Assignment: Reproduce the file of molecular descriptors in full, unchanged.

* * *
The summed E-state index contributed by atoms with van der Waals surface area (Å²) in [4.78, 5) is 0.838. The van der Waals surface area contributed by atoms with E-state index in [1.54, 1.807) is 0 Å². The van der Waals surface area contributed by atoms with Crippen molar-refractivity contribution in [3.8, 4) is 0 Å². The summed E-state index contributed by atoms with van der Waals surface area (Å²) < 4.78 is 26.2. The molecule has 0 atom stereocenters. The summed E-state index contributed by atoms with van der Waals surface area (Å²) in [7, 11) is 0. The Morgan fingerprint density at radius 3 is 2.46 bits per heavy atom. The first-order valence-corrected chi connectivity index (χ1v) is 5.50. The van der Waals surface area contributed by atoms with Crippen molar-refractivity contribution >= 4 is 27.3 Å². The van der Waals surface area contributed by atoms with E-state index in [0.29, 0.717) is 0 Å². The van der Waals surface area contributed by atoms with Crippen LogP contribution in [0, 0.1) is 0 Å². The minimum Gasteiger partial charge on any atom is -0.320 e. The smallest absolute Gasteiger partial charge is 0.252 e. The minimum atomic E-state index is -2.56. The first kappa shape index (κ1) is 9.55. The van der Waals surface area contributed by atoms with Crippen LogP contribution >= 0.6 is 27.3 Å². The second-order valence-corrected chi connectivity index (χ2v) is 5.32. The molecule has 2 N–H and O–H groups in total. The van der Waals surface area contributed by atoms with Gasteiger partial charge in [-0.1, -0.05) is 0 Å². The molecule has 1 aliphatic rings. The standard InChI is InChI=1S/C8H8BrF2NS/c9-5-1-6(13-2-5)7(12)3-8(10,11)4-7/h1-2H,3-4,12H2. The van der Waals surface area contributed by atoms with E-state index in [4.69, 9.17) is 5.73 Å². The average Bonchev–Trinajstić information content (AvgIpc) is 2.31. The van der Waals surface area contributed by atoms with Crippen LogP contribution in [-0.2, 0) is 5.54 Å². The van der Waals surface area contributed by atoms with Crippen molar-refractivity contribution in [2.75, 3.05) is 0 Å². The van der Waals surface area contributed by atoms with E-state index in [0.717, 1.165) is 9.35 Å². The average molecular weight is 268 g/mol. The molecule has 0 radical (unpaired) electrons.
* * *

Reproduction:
The summed E-state index contributed by atoms with van der Waals surface area (Å²) in [4.78, 5) is 0.838. The van der Waals surface area contributed by atoms with E-state index in [1.54, 1.807) is 0 Å². The van der Waals surface area contributed by atoms with Crippen molar-refractivity contribution in [3.8, 4) is 0 Å². The summed E-state index contributed by atoms with van der Waals surface area (Å²) < 4.78 is 26.2. The molecule has 0 atom stereocenters. The summed E-state index contributed by atoms with van der Waals surface area (Å²) in [7, 11) is 0. The Morgan fingerprint density at radius 3 is 2.46 bits per heavy atom. The first-order valence-corrected chi connectivity index (χ1v) is 5.50. The van der Waals surface area contributed by atoms with Crippen molar-refractivity contribution >= 4 is 27.3 Å². The van der Waals surface area contributed by atoms with E-state index in [0.29, 0.717) is 0 Å². The van der Waals surface area contributed by atoms with Crippen LogP contribution in [0, 0.1) is 0 Å². The minimum Gasteiger partial charge on any atom is -0.320 e. The smallest absolute Gasteiger partial charge is 0.252 e. The minimum atomic E-state index is -2.56. The first kappa shape index (κ1) is 9.55. The van der Waals surface area contributed by atoms with Crippen LogP contribution >= 0.6 is 27.3 Å². The second-order valence-corrected chi connectivity index (χ2v) is 5.32. The molecule has 2 N–H and O–H groups in total. The van der Waals surface area contributed by atoms with Gasteiger partial charge in [-0.1, -0.05) is 0 Å². The molecule has 1 aliphatic rings. The standard InChI is InChI=1S/C8H8BrF2NS/c9-5-1-6(13-2-5)7(12)3-8(10,11)4-7/h1-2H,3-4,12H2. The van der Waals surface area contributed by atoms with E-state index in [4.69, 9.17) is 5.73 Å². The average Bonchev–Trinajstić information content (AvgIpc) is 2.31. The van der Waals surface area contributed by atoms with Crippen LogP contribution in [-0.2, 0) is 5.54 Å². The van der Waals surface area contributed by atoms with Crippen molar-refractivity contribution in [2.75, 3.05) is 0 Å². The van der Waals surface area contributed by atoms with E-state index in [0.717, 1.165) is 9.35 Å². The average molecular weight is 268 g/mol. The molecule has 0 radical (unpaired) electrons.